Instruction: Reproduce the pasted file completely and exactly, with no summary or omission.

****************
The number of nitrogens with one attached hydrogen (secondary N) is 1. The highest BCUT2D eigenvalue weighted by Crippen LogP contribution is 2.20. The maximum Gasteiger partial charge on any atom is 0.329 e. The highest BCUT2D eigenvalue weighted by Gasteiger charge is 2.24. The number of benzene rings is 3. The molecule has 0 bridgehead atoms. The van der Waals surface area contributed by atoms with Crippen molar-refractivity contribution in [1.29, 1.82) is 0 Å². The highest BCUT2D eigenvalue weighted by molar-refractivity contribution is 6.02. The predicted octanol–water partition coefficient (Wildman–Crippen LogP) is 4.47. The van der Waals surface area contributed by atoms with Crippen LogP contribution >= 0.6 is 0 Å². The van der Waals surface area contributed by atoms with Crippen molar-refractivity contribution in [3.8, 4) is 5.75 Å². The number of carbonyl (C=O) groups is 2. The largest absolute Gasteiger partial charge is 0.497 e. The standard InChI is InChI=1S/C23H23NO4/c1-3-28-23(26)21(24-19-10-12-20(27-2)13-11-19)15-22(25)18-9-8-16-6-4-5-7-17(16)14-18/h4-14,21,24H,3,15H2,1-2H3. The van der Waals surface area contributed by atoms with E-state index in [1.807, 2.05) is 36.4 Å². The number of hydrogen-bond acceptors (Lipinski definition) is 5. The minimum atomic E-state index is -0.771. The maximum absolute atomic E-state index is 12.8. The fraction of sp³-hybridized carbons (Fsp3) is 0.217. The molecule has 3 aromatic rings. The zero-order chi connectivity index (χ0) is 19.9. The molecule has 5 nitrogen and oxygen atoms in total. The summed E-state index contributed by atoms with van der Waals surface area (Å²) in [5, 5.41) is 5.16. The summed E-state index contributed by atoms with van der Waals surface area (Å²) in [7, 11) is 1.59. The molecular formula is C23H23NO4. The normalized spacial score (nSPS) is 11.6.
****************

The number of nitrogens with one attached hydrogen (secondary N) is 1. The highest BCUT2D eigenvalue weighted by Crippen LogP contribution is 2.20. The maximum Gasteiger partial charge on any atom is 0.329 e. The highest BCUT2D eigenvalue weighted by Gasteiger charge is 2.24. The number of benzene rings is 3. The molecule has 0 bridgehead atoms. The van der Waals surface area contributed by atoms with Crippen molar-refractivity contribution in [1.29, 1.82) is 0 Å². The highest BCUT2D eigenvalue weighted by molar-refractivity contribution is 6.02. The predicted octanol–water partition coefficient (Wildman–Crippen LogP) is 4.47. The van der Waals surface area contributed by atoms with Crippen LogP contribution >= 0.6 is 0 Å². The van der Waals surface area contributed by atoms with Crippen molar-refractivity contribution in [3.8, 4) is 5.75 Å². The number of carbonyl (C=O) groups is 2. The largest absolute Gasteiger partial charge is 0.497 e. The standard InChI is InChI=1S/C23H23NO4/c1-3-28-23(26)21(24-19-10-12-20(27-2)13-11-19)15-22(25)18-9-8-16-6-4-5-7-17(16)14-18/h4-14,21,24H,3,15H2,1-2H3. The van der Waals surface area contributed by atoms with E-state index in [1.807, 2.05) is 36.4 Å². The number of hydrogen-bond acceptors (Lipinski definition) is 5. The minimum atomic E-state index is -0.771. The maximum absolute atomic E-state index is 12.8. The fraction of sp³-hybridized carbons (Fsp3) is 0.217. The molecule has 3 aromatic rings. The zero-order chi connectivity index (χ0) is 19.9. The molecule has 5 nitrogen and oxygen atoms in total. The summed E-state index contributed by atoms with van der Waals surface area (Å²) in [5, 5.41) is 5.16. The summed E-state index contributed by atoms with van der Waals surface area (Å²) in [7, 11) is 1.59. The molecular formula is C23H23NO4. The normalized spacial score (nSPS) is 11.6.